They first explained that way back when movies were first moving from silent film to spoken dialogue, actors had to enunciate and project loudly while speaking directly into a large microphone. If they spoke and moved like actors do today, it would sound almost as if someone were giving a drive-by soliloquy while circling the block. You'd only hear every other sentence or two.

Keep ReadingShow less
www.youtube.com

Man hailed 'Highway Hero' for running across four lanes of traffic

Holy cow, Bat Man! You're always supposed to be aware of other vehicles when you're driving but what do you do when you notice someone has lost consciousness while speeding down the highway?

It's a scenario that no one wants to see play out, but for Adolfo Molina, the scenario became reality and he didn't hesitate to spring into action. Molina was driving down the highway when he spotted a woman in a blue car who lost consciousness as her car careened down the shoulder of the highway. The concerned driver quickly pulled over in order to attempt to rescue the woman.

But there was a problem, he had to cross four lanes of traffic on the highway just to make it to the woman's still moving car. That obstacle didn't stop him. Molina sprinted across the highway, crossing right in front of a black pick up truck before running at full speed to attempt to open the woman's door and stop her car.

Keep ReadingShow less
Nature

Pennsylvania home is the entrance to a cave that’s been closed for 70 years

You can only access the cave from the basement of the home and it’s open for business.

This Pennsylvania home is the entrance to a cave.

Have you ever seen something in a movie or online and thought, "That's totally fake," only to find out it's absolutely a real thing? That's sort of how this house in Pennsylvania comes across. It just seems too fantastical to be real, and yet somehow it actually exists.

The home sits between Greencastle and Mercersburg, Pennsylvania, and houses a pretty unique public secret. There's a cave in the basement. Not a man cave or a basement that makes you feel like you're in a cave, but an actual cave that you can't get to unless you go through the house.

Turns out the cave was discovered in the 1830s on the land of John Coffey, according to Uncovering PA, but the story of how it was found is unclear. People would climb down into the cave to explore occasionally until the land was leased about 100 years later and a small structure was built over the cave opening.

Keep ReadingShow less
Internet

Relationship expert tells people to never get married unless you're willing to do 3 things

"If you and your partner (both) are unable or unwilling to do these 3 things consistently forever, you won’t make it."

Relationship expert gives people advice on getting married.

Being in a relationship can be difficult at times. Learning someone else's quirks, boundaries, and deep views on the world can be eye-opening and hard. But usually, the happy chemicals released in our brain when we love someone can cause us to overlook things in order to keep the peace.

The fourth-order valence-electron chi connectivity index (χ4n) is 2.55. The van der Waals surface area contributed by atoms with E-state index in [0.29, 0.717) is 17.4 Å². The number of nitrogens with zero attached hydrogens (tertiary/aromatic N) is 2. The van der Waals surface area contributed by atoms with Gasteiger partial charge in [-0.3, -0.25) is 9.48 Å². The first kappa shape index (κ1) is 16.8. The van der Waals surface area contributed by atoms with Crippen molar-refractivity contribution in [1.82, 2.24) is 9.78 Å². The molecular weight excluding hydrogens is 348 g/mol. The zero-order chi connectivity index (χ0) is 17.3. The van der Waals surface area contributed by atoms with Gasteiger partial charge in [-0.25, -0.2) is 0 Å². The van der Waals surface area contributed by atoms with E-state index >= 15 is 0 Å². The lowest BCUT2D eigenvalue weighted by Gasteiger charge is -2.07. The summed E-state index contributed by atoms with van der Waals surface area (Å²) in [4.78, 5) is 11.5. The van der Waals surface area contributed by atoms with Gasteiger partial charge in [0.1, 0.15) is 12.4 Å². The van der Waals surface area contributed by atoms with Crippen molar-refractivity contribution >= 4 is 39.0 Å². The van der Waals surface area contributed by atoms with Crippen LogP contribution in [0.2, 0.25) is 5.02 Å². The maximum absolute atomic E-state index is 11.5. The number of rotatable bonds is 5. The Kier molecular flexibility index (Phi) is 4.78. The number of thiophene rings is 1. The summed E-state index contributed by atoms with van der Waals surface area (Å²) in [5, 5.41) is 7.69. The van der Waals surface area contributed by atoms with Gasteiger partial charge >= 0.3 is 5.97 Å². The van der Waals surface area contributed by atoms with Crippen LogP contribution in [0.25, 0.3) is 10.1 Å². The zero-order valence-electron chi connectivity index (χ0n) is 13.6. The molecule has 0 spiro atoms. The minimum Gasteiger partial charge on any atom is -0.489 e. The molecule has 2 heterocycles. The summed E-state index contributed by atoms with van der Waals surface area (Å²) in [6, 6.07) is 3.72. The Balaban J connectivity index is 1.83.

Jayson Gaddis, a relationship expert, took to Twitter to rip off people's rose-colored glasses and tell them to forego marriage. Honestly, with the divorce rate in this country being as high as it is, he probably could've stopped his tweet right there. Don't get married, the end. Many people would've probably related and not questioned the bold statement, but thankfully he followed up with three things you must be willing to do before going to the chapel.

Before going into his reasons for why he tells people not to get married, Gaddis explained that he is a person that "LOVEs being married." I mean, it would probably make him a pretty weird relationship expert if he hated relationships, so it's probably a good thing he enjoys being married. Surely his spouse appreciates his stance as well.

Keep ReadingShow less

Humanitarian Helen Keller circa 1920.

In a 1954 documentary short, humanitarian Helen Keller expressed that her greatest regret in life was being unable to speak clearly. But given that she could not see or hear, her speech was quite remarkable.

Keller was born in 1880 and, at the age of 18 months, contracted an unknown illness that left her deaf and blind. But with the help of her teacher, Anne Sullivan, she was able to overcome her disabilities and become an outspoken advocate for the voiceless and oppressed.

Keep ReadingShow less
Pop Culture

10 years ago, a 'Stairway to Heaven' performance brought Led Zeppelin's surviving members to tears

Heart, John Bonham's son and a full choir came together for the epic tribute.

Led Zeppelin got to see their iconic hit performed for them.

When Billboard and Rolling Stone pull together their "Best Songs of All Time" lists, there are some tunes you know for sure will be included. Led Zeppelin's "Stairway to Heaven" is most definitely one of them.

It has everything—the beauty of a ballad, the grunginess of a rock song, the simple solo voice, and the band in full force. "Stairway to Heaven" takes us on a musical journey, and even people who aren't necessarily giant Led Zeppelin or classic rock fans can't help but nod or sing along to it.

Of course, it's also been so ubiquitous (or overplayed, as some would claim) to become a meme among musicians. Signs saying "No Stairway to Heaven" in guitar stores point to how sick of the song many guitarists get, and when Oregon radio station KBOO told listeners they would never play the song again if someone pledged $10,000, Led Zepelin singer Robert Plant himself called in and gave the donation.

Keep ReadingShow less